Thursday, August 31, 2017

What is dredging and why is it important?

Dredging is defined as the removal of sediments and debris from the bottom of lakes, rivers, harbors, and other water bodies (NOAA). It is often necessary to conduct this activity all around the world’s waterways because the natural process of sand and silt washing downstream fills in channels and harbors overtime, interfering with the navigation of ships. As such, dredging is important to the economy. Large container ships carry the bulk of the goods imported into the United States, and waterways need to be navigable. However, the most challenging issue related to dredging is what to do with all the dredge material. Addressing this problem requires thoughtful, proactive, community-based planning.     

More general information on dredging can be found on NOAA’s website at

Dredging at Fisherman's Cove in Manasquan, July 19, 2017

Post-dredging at Fisherman’s Cove in Manasquan, August 2, 2017

COA and Beneficial Reuse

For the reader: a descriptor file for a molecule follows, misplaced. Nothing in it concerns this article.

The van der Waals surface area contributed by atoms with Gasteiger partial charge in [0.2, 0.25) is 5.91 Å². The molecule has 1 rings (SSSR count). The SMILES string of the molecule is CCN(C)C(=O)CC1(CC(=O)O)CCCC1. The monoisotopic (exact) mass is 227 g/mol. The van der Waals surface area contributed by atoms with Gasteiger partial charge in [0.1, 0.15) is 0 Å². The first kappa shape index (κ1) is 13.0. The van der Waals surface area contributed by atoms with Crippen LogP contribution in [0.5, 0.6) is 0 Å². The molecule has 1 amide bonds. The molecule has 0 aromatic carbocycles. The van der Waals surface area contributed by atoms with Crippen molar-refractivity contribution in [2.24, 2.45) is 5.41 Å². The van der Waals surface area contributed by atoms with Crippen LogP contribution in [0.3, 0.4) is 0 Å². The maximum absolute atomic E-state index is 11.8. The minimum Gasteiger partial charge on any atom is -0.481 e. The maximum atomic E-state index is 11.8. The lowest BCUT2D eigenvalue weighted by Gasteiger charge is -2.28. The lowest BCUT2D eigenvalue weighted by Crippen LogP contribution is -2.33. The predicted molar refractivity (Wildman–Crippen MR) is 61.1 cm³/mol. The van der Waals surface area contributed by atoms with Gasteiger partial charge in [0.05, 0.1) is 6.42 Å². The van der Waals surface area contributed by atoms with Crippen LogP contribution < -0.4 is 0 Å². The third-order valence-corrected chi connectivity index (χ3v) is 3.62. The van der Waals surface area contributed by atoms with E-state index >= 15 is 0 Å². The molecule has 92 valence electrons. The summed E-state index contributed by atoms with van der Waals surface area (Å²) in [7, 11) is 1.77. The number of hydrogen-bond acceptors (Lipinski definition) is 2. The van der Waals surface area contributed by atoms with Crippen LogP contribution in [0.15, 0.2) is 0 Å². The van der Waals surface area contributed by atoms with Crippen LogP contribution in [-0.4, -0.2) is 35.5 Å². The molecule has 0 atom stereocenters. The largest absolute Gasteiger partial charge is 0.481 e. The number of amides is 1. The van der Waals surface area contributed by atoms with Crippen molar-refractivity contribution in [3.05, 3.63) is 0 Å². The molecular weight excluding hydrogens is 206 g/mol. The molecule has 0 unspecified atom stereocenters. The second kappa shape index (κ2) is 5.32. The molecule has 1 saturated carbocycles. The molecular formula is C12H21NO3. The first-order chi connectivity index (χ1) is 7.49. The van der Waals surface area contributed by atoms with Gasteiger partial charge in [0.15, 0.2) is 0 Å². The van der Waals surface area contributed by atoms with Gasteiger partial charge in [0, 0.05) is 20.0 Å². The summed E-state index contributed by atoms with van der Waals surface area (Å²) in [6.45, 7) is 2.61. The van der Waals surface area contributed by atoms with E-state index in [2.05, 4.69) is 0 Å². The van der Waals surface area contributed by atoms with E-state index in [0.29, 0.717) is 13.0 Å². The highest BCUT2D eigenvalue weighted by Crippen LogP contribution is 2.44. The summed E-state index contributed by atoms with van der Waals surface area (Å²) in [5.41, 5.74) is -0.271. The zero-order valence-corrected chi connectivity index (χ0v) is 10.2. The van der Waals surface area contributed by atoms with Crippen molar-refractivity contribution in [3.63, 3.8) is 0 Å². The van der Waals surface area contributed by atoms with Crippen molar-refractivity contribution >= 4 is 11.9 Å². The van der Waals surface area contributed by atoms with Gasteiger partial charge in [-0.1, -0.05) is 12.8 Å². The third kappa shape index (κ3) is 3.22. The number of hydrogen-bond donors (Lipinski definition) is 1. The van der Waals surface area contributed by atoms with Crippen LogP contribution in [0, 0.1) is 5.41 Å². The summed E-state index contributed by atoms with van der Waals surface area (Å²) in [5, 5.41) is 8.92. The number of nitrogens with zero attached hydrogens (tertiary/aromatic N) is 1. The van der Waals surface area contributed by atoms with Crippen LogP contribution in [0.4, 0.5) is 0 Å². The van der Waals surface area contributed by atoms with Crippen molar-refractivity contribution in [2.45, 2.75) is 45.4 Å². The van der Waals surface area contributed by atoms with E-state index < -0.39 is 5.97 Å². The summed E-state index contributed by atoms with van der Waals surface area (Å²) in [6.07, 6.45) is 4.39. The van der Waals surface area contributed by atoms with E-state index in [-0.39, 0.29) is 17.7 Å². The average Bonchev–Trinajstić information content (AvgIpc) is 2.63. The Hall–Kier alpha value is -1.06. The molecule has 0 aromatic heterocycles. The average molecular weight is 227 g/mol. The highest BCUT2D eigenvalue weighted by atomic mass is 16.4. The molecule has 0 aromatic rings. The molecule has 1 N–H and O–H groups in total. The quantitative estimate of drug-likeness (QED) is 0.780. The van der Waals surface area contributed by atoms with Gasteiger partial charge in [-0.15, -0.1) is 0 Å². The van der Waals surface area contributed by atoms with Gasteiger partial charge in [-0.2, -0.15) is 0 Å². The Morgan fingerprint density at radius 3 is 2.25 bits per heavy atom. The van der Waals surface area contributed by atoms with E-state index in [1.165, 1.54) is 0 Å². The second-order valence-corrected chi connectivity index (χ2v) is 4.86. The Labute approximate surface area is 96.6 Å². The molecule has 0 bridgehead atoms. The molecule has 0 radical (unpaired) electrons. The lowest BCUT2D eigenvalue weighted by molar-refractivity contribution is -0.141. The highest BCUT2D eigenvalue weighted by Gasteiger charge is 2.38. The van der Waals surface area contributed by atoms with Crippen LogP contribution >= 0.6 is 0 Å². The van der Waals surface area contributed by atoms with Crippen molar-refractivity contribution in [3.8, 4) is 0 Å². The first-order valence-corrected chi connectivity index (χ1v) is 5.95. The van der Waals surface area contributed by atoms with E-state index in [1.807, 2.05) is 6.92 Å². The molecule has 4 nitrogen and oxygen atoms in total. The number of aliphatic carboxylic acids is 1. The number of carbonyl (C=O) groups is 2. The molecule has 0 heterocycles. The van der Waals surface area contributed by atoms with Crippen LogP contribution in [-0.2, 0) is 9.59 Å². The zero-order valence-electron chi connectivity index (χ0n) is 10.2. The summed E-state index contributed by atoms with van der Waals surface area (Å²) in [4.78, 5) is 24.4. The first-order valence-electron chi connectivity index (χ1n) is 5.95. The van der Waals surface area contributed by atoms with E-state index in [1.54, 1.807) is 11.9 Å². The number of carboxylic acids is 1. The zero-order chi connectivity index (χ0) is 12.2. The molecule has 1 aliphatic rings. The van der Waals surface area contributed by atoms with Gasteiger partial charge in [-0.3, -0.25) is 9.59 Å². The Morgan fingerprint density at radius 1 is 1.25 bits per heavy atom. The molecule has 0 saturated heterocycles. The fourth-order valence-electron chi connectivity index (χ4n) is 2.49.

Clean Ocean Action has been on the forefront of developing, analyzing, and advocating for community driven dredged material management plans and solutions for over 30 years. COA advocates for dredging of existing channels and in some circumstances, environmental dredging and the removal of contaminated or ecologically harmful dredge material. To manage the material, COA encourages beneficial use of dredged material as a resource through a well-defined regulatory structure that effectively matches dredged materials with appropriate projects.  It is essential that the options for beneficial use be dependent on the quality of the dredged material.  For example, clean sand can be used for beach nourishment, habitat creation, and flood control projects while material that contains some contaminants can be used for brownfield remediation, and landfill closures and capping after it has been processed to immobilize the contaminants. Moreover, the development of community-based dredged material management plans are of utmost importance. These plans should be recognized by regulatory authorities and supported by the public to help ensure that only the most environmentally – and economically – sound decisions are being made.  These approaches should be developed proactively, before dredge material management becomes a crisis. COA also works to ensure that the dredged material that is being pumped onto the beach meets